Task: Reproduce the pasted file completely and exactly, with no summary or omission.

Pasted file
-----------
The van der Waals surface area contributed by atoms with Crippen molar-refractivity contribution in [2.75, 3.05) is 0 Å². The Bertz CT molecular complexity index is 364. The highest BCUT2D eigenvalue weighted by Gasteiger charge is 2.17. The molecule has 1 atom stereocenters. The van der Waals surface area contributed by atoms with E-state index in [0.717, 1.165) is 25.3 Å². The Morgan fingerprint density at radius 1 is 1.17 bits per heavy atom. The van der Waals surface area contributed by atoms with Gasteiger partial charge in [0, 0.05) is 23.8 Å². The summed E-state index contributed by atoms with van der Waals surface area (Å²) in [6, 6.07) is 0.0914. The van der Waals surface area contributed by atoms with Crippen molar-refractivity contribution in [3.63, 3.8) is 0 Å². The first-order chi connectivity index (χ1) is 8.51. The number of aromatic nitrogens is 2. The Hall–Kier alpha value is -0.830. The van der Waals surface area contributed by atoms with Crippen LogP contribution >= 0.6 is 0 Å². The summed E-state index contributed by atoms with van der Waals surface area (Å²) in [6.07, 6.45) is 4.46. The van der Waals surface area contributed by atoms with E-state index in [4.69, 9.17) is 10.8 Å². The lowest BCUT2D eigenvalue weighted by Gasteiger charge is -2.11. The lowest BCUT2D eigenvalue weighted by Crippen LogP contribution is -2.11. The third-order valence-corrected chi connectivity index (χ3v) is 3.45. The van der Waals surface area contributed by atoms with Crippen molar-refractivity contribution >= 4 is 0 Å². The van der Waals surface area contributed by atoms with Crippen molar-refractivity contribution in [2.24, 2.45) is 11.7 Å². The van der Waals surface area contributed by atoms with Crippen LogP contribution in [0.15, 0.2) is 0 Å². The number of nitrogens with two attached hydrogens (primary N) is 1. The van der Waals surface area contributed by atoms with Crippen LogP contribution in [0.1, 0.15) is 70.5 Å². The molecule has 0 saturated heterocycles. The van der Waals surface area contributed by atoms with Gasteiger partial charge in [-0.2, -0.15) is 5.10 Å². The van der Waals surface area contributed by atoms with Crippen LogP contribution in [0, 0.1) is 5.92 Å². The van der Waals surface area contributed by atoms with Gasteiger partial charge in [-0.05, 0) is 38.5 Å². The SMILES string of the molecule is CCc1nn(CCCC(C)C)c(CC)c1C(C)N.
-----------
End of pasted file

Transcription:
The van der Waals surface area contributed by atoms with Crippen molar-refractivity contribution in [2.75, 3.05) is 0 Å². The Bertz CT molecular complexity index is 364. The highest BCUT2D eigenvalue weighted by Gasteiger charge is 2.17. The molecule has 1 atom stereocenters. The van der Waals surface area contributed by atoms with E-state index in [0.717, 1.165) is 25.3 Å². The Morgan fingerprint density at radius 1 is 1.17 bits per heavy atom. The van der Waals surface area contributed by atoms with Gasteiger partial charge in [0, 0.05) is 23.8 Å². The summed E-state index contributed by atoms with van der Waals surface area (Å²) in [6, 6.07) is 0.0914. The van der Waals surface area contributed by atoms with Crippen molar-refractivity contribution in [3.63, 3.8) is 0 Å². The first-order chi connectivity index (χ1) is 8.51. The number of aromatic nitrogens is 2. The Hall–Kier alpha value is -0.830. The van der Waals surface area contributed by atoms with Crippen LogP contribution >= 0.6 is 0 Å². The summed E-state index contributed by atoms with van der Waals surface area (Å²) in [6.07, 6.45) is 4.46. The van der Waals surface area contributed by atoms with E-state index in [4.69, 9.17) is 10.8 Å². The lowest BCUT2D eigenvalue weighted by Gasteiger charge is -2.11. The lowest BCUT2D eigenvalue weighted by Crippen LogP contribution is -2.11. The third-order valence-corrected chi connectivity index (χ3v) is 3.45. The van der Waals surface area contributed by atoms with Crippen molar-refractivity contribution >= 4 is 0 Å². The van der Waals surface area contributed by atoms with Crippen molar-refractivity contribution in [2.24, 2.45) is 11.7 Å². The van der Waals surface area contributed by atoms with Crippen LogP contribution in [0.15, 0.2) is 0 Å². The number of nitrogens with two attached hydrogens (primary N) is 1. The van der Waals surface area contributed by atoms with Crippen LogP contribution in [0.1, 0.15) is 70.5 Å². The molecule has 0 saturated heterocycles. The van der Waals surface area contributed by atoms with Gasteiger partial charge in [-0.2, -0.15) is 5.10 Å². The van der Waals surface area contributed by atoms with Crippen LogP contribution in [0, 0.1) is 5.92 Å². The van der Waals surface area contributed by atoms with Gasteiger partial charge in [-0.05, 0) is 38.5 Å². The SMILES string of the molecule is CCc1nn(CCCC(C)C)c(CC)c1C(C)N.